TuneUp Utilities will optimize the performance of your PC, solve problems and help you easily customize your computer to suit your needs.


Tuneup Utilities has a feature that allows you to manage start up programs.

Advanced SystemCare Free

There is always a free version of Advanced SystemCar, but for a limited time you can get a 6 month license code for Professional edition for free at


Slow down, freeze, crash, and security threats are over. Advanced SystemCare Free is a comprehensive PC care utility that takes a one-click approach to help protect, repair, and optimize your computer. It provides an all-in-one and super convenient solution for PC maintenance and protection. All work will be done with 1 click and 1 minute. Compared with its nearest competitor, Advanced SystemCare Free provides the more essential and practical formula for Windows: Removing Spyware and Adware, Preventing Security Threats, Privacy Protection, Fixing Registry Errors, Temporary Files Cleanup, Startup Cleanup, Repairing Windows, Speeding up System and 1-click Mechanism.


If you go under “Utilities” you will find you can manage your start up programs with Advanced SystemCare.



WinPatrol sniffs out worms, adware, keyloggers, spyware, cookies, and Trojan horses. This program puts you back in control of your computer with no need for constant updates. WinPatrol’s goal is to help you better understand what programs are running on your computer and to alert you to any new programs added without your permission. Unlike traditional security programs, WinPatrol doesn’t scan your hard drive searching for previously identified threats. Instead, it uses a heuristic approach, taking a snapshot of your critical system resources, then alerting you to any changes that occur without your knowledge.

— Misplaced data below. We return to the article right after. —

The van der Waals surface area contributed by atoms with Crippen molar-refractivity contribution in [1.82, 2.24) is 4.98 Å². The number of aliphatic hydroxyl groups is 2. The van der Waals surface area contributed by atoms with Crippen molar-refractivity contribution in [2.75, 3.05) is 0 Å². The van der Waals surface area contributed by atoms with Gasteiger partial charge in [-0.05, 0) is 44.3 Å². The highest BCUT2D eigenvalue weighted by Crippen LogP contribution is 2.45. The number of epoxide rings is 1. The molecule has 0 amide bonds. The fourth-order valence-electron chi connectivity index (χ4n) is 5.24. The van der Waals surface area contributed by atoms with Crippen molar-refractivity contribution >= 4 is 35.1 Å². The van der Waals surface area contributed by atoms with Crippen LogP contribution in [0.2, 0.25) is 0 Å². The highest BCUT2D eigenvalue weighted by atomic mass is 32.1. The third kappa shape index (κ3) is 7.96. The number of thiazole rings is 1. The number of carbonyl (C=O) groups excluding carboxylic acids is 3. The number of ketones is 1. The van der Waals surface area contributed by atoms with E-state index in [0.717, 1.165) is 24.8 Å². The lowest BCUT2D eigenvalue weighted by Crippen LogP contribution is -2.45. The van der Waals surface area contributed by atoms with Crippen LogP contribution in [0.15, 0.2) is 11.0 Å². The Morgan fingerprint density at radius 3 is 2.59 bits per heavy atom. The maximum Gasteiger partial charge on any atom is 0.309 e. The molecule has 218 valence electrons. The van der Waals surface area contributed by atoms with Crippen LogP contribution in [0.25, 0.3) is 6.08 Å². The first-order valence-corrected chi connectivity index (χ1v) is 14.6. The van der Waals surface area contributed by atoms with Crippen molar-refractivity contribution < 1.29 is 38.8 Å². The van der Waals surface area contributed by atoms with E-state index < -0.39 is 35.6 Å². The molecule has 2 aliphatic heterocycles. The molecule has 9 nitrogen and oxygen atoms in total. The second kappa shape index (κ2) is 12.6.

WinPatrol has features that allow you to turn on/off start up programs. Also WinPatrol has a ‘delay start up’ feature where you can delay programs to start up X amount of minutes/seconds after Windows boot. Best of all WinPatrol is VERY light on resources.

The following programs specialize in start up program management:

Startup Manager

Startup Manager can:

  • Make programs start on logon (add items)
  • Rename existing items
  • Delete existing items
  • Disable existing items
  • Enable existing items
  • Create a batch file with programs that start in a certain order
As you may have guessed by the name, the main purpose of this program is to help you delay programs from starting up when starting up Windows. In advertently, in order to do that, Startup Delayer also becomes a start up program manager allowing you to turn on/off programs.